I never really expect anyone to do or feel anything from my art; that would be presumptuous and probably would only lead to disappointment. The viewer is free to interpret and feel. It is always a combination between the work and who/where the person is at that moment. I do not wish to control or explain, I just want to show alternatives and plant seeds of potential future thoughts.


— Where does your fascination with calligraphy come from?

— My mother used to write really elaborate cards to family and friends. She had this typography book, which I was really fascinated by. At some point it just felt natural to work with text, and since I am a visual person soon text became form.

Hermès Shanghai Maison Spring 2015



Hermès Shanghai Maison Spring 2015
— Could you tell about your play with dimensions? To what degree is it influenced by modern technology (the idea that our perception becomes more and more visually two-dimensional from the screens, versus the real 3D understanding of the environment)?

— I have always been into computers, from an early age. When I was about ten, I nagged my parents into finding a programming course for me to attend. This was in the early eighties, so it really was a low lev- el programming. When I was eleven I bought my first computer, and since then my reality has been more or less a simulacrum. Today, as you pointed out, we are living as much inside the virtual, as in the real world.

— In your works a lot of times things are labeled. Do you label yourself as a post-modern artist? Or maybe something else?


— I think that labels are more or less unavoidable, but I leave that up to the ones who are interested in that sort of restrictions.



— What is your aim as an artist?

— To be a better person.

— One of your exhibitions is devoted to Andy Warhol. How did that come about? Why do you think he is important? And who are your artistic inspirations?

— The importance of Andrew Warhol is fundamental and something that an artist today really cannot escape. For me, he is like the nickname given to him by his Factory hang-arounds: «Drella» a combination of Dracula and Cinderella. He was sucking his in-crowd dry and still was like a princess emerging from very humble beginnings in the Czech ghetto of Pittsburgh.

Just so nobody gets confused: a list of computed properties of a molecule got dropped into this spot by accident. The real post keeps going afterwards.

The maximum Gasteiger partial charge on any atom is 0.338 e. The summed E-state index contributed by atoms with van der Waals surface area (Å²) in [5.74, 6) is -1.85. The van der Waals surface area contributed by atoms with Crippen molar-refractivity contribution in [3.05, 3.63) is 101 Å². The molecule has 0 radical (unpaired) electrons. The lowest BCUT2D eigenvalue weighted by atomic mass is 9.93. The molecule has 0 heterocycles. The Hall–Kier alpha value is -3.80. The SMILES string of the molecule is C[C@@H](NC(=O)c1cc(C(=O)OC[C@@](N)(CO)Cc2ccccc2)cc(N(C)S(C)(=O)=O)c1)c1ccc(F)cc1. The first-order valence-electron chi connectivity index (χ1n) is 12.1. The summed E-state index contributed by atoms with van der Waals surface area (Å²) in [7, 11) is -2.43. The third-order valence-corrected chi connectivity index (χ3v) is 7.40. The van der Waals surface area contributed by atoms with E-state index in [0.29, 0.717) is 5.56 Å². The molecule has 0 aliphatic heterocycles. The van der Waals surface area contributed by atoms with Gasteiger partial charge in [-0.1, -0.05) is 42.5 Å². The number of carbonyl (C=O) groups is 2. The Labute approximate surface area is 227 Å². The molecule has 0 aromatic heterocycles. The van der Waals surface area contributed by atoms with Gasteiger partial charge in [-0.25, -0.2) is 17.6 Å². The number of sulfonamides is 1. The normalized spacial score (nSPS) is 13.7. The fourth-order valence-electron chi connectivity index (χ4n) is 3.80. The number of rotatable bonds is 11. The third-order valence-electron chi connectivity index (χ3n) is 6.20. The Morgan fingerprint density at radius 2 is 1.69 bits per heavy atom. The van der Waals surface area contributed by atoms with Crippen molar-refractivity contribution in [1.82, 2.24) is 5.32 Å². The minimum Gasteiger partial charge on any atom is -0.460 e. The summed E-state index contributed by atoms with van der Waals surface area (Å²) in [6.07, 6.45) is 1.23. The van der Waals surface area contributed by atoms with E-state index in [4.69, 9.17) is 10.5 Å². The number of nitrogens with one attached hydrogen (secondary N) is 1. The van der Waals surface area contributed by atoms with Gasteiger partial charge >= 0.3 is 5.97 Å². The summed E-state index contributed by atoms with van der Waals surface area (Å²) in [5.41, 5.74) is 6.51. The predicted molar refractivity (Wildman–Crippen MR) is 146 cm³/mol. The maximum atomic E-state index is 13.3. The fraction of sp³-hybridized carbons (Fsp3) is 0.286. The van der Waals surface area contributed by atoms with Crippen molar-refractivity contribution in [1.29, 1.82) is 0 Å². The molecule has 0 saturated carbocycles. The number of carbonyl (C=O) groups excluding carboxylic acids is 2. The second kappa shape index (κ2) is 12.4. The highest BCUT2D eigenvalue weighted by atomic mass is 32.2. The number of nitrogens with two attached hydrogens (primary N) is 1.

My exhibition was about his treasures which he hoarded in his mansion on 57 East 66th Street, Manhattan, New York. When Christies in 1988 sold the lot, it was over 10.000 different pieces in his collection, everything from cookie jars to tiaras and other precious things.

"A MANTRA IS SOMETHING
USED TO SPIRITUALLY REPROGRAM OURSELVES. THROUGH THE REPETITION OF THE WORD IT IS BELIEVED THAT WE CAN BECOME SOMETHING ELSE"

"A MANTRA IS SOMETHING
USED TO SPIRITUALLY REPROGRAM OURSELVES. THROUGH THE REPETITION OF THE WORD IT IS BELIEVED THAT WE CAN BECOME SOMETHING ELSE"

— You seem to depict a lot of themes of home, simple familiar environments. Where does this inspiration come from? And why do you explore this aesthetic?

— Our immediate surroundings (the home) is where we project our imagined self to ourselves and our guests. The home is a representation of who we want to be and what we want others to think of us. In a way, my work is like portraits of the contemporary humans.

— The work for Hermès is called "ModernMantra". In a sense, mantra is something universal and timeless, and from this perspective, what is "modern mantra"?

— A mantra is something used to spiritually reprogram our- selves. Through the repetition of the word it is believed that we can become something else. The "ModernMantra" is just a variation of this theme. But where does the voice originate? It could be an internal pro- cess, but also an external force constantly repeating the message. It is much more interesting to see the "ModernMantra" as existing, but not quite understood.
Interview: Étage Group
Photography: Seth PowerS
Date: June, 2015